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Proceedings Paper

Optomechanical design concept for GMACS: a wide-field multi-object moderate resolution optical spectrograph for the Giant Magellan Telescope (GMT)
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Paper Abstract

We describe the conceptual optomechanical design for GMACS, a wide-field, multi-object, moderate-resolution optical spectrograph for the Giant Magellan Telescope (GMT). GMACS is a candidate first-light instrument for the GMT and will be one of several instruments housed in the Gregorian Instrument Rotator (GIR) located at the Gregorian focus. The instrument samples a 9 arcminute x 18 arcminute field of view providing two resolution modes (i.e, low resolution, R ~ 2000, and moderate resolution, R ~ 4000) over a 3700 Å to 10200 Å wavelength range. To minimize the size of the optics, four fold mirrors at the GMT focal plane redirect the full field into four individual "arms", that each comprises a double spectrograph with a red and blue channel. Hence, each arm samples a 4.5 arcminute x 9 arcminute field of view. The optical layout naturally leads to three separate optomechanical assemblies: a focal plane assembly, and two identical optics modules. The focal plane assembly contains the last element of the telescope's wide-field corrector, slit-mask, tent-mirror assembly, and slit-mask magazine. Each of the two optics modules supports two of the four instrument arms and houses the aft-optics (i.e. collimators, dichroics, gratings, and cameras). A grating exchange mechanism, and articulated gratings and cameras facilitate multiple resolution modes. In this paper we describe the details of the GMACS optomechanical design, including the requirements and considerations leading to the design, mechanism details, optics mounts, and predicted flexure performance.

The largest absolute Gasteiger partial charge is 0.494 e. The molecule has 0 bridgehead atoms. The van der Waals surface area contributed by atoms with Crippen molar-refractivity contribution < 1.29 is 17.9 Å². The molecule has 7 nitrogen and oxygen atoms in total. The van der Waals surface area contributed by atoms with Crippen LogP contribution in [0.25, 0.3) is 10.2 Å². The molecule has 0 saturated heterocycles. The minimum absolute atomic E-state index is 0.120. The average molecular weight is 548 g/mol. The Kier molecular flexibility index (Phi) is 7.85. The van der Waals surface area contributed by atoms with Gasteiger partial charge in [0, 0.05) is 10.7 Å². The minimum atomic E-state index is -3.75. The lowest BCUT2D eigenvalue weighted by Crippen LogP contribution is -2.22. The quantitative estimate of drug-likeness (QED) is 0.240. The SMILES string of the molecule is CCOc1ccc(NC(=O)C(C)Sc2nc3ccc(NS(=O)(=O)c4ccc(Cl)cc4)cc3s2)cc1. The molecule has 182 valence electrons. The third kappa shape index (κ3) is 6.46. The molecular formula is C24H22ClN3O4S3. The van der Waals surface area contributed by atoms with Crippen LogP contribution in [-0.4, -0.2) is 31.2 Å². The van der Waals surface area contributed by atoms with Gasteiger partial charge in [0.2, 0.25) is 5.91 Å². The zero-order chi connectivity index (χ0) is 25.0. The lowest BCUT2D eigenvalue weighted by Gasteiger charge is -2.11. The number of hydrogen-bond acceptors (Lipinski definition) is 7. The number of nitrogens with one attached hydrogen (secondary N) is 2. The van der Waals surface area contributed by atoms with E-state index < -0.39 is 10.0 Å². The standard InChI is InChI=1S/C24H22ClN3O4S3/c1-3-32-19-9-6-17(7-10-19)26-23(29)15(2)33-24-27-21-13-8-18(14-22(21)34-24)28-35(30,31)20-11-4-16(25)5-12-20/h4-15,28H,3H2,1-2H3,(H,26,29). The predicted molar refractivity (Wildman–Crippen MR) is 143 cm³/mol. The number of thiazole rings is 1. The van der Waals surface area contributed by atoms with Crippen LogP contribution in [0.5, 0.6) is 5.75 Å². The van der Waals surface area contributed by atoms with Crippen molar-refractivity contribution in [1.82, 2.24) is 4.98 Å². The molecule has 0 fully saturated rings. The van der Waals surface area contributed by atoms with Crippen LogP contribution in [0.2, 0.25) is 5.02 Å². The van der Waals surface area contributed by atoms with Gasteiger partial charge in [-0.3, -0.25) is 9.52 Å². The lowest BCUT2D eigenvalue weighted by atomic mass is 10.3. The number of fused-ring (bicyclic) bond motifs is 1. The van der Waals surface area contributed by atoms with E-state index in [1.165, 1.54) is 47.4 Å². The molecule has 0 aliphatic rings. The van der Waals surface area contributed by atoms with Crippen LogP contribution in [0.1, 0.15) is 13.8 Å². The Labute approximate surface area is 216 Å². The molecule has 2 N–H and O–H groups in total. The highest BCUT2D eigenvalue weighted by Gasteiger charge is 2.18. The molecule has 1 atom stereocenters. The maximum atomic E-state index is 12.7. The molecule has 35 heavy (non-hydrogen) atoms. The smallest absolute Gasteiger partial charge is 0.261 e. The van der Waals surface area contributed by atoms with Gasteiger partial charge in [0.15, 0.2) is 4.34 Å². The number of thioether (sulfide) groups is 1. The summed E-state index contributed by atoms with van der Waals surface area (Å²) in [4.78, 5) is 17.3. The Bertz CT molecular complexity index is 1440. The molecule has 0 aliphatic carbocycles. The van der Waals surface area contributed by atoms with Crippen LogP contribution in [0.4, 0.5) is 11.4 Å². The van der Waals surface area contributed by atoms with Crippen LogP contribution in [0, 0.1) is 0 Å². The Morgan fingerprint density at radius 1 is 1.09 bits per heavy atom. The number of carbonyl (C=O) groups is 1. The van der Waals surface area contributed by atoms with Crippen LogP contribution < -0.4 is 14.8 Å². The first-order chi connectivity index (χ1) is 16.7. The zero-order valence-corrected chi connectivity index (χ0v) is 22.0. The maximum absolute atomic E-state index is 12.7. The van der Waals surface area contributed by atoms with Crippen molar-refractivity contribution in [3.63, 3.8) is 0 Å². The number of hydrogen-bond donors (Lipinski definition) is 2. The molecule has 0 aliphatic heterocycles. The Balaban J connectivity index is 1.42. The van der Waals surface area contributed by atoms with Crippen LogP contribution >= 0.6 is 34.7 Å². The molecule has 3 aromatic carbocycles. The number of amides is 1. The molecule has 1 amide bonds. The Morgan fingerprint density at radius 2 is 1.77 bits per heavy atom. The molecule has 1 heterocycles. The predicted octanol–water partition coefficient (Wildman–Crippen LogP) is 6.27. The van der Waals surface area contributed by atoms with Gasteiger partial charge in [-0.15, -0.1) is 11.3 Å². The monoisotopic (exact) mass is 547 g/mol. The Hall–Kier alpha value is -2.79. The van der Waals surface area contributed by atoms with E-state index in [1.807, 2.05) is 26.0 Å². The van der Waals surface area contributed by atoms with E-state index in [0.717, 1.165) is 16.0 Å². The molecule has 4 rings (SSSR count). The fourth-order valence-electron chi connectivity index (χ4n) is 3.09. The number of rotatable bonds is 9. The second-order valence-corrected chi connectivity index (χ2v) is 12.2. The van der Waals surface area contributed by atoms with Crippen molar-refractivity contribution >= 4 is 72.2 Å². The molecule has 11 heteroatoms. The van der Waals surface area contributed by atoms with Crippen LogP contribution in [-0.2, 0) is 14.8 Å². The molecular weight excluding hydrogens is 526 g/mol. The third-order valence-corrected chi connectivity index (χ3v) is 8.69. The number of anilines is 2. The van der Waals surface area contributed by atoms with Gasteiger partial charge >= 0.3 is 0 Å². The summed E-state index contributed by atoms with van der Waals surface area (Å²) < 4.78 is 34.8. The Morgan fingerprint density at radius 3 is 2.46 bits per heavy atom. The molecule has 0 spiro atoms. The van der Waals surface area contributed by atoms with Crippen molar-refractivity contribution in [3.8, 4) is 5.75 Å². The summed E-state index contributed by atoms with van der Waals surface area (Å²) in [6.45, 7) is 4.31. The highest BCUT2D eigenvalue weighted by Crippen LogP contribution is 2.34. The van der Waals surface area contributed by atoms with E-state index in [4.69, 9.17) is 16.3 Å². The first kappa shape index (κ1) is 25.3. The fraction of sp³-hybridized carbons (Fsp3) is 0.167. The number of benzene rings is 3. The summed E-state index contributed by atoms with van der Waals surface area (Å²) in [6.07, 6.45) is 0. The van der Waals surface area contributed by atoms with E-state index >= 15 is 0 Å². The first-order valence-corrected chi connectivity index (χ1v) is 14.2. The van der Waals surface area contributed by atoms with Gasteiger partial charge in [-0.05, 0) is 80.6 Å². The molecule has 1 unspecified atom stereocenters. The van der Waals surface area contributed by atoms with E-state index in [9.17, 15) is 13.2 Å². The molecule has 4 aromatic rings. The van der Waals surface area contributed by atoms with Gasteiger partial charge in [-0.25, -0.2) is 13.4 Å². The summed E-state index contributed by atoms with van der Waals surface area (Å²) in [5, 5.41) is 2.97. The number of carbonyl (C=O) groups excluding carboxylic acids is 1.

Paper Details

Date Published: 24 September 2012
PDF: 12 pages
Proc. SPIE 8446, Ground-based and Airborne Instrumentation for Astronomy IV, 84467N (24 September 2012); doi: 10.1117/12.926437
Show Author Affiliations
Stephen A. Smee, The Johns Hopkins Univ. (United States)
Travis Prochaska, Texas A&M Univ. (United States)
Stephen A. Shectman, Carnegie Observatories (United States)
Randolph P. Hammond, The Johns Hopkins Univ. (United States)
Robert H. Barkhouser, The Johns Hopkins Univ. (United States)
D. L. DePoy, Texas A&M Univ. (United States)
J. L. Marshall, Texas A&M Univ. (United States)

Published in SPIE Proceedings Vol. 8446:
Ground-based and Airborne Instrumentation for Astronomy IV
Ian S. McLean; Suzanne K. Ramsay; Hideki Takami, Editor(s)

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